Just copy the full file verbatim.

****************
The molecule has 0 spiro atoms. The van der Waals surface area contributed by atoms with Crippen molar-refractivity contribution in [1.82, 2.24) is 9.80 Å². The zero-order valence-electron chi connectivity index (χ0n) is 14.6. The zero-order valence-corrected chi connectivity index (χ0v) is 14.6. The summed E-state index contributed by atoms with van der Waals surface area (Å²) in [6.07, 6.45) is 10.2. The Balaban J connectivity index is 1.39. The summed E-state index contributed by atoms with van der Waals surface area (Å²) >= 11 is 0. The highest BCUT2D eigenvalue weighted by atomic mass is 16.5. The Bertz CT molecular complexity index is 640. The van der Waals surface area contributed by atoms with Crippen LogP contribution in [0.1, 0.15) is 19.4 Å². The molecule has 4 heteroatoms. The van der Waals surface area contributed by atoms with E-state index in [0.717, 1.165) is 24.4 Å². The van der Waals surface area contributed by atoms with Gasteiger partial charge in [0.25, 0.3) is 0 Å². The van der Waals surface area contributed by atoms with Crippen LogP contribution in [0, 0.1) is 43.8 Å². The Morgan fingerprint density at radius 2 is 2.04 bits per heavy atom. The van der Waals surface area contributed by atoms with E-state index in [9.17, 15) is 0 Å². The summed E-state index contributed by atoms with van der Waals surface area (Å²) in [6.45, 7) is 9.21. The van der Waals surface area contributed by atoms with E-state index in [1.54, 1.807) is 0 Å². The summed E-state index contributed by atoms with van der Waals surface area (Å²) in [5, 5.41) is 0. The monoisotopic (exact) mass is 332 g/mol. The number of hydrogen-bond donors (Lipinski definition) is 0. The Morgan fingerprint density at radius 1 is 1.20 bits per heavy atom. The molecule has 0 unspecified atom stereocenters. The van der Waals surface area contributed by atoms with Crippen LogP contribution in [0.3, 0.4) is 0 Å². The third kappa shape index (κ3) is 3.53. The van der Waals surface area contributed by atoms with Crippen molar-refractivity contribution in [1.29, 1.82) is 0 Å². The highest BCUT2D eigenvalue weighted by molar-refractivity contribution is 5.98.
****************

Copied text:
The molecule has 0 spiro atoms. The van der Waals surface area contributed by atoms with Crippen molar-refractivity contribution in [1.82, 2.24) is 9.80 Å². The zero-order valence-electron chi connectivity index (χ0n) is 14.6. The zero-order valence-corrected chi connectivity index (χ0v) is 14.6. The summed E-state index contributed by atoms with van der Waals surface area (Å²) in [6.07, 6.45) is 10.2. The Balaban J connectivity index is 1.39. The summed E-state index contributed by atoms with van der Waals surface area (Å²) >= 11 is 0. The highest BCUT2D eigenvalue weighted by atomic mass is 16.5. The Bertz CT molecular complexity index is 640. The van der Waals surface area contributed by atoms with Crippen LogP contribution in [0.1, 0.15) is 19.4 Å². The molecule has 4 heteroatoms. The van der Waals surface area contributed by atoms with E-state index in [0.717, 1.165) is 24.4 Å². The van der Waals surface area contributed by atoms with Gasteiger partial charge in [0.25, 0.3) is 0 Å². The van der Waals surface area contributed by atoms with Crippen LogP contribution in [0, 0.1) is 43.8 Å². The Morgan fingerprint density at radius 2 is 2.04 bits per heavy atom. The van der Waals surface area contributed by atoms with E-state index in [9.17, 15) is 0 Å². The summed E-state index contributed by atoms with van der Waals surface area (Å²) in [6.45, 7) is 9.21. The van der Waals surface area contributed by atoms with E-state index in [1.54, 1.807) is 0 Å². The summed E-state index contributed by atoms with van der Waals surface area (Å²) in [5, 5.41) is 0. The monoisotopic (exact) mass is 332 g/mol. The number of hydrogen-bond donors (Lipinski definition) is 0. The Morgan fingerprint density at radius 1 is 1.20 bits per heavy atom. The molecule has 0 unspecified atom stereocenters. The van der Waals surface area contributed by atoms with Crippen LogP contribution in [0.3, 0.4) is 0 Å². The third kappa shape index (κ3) is 3.53. The van der Waals surface area contributed by atoms with Crippen molar-refractivity contribution in [1.29, 1.82) is 0 Å². The highest BCUT2D eigenvalue weighted by molar-refractivity contribution is 5.98.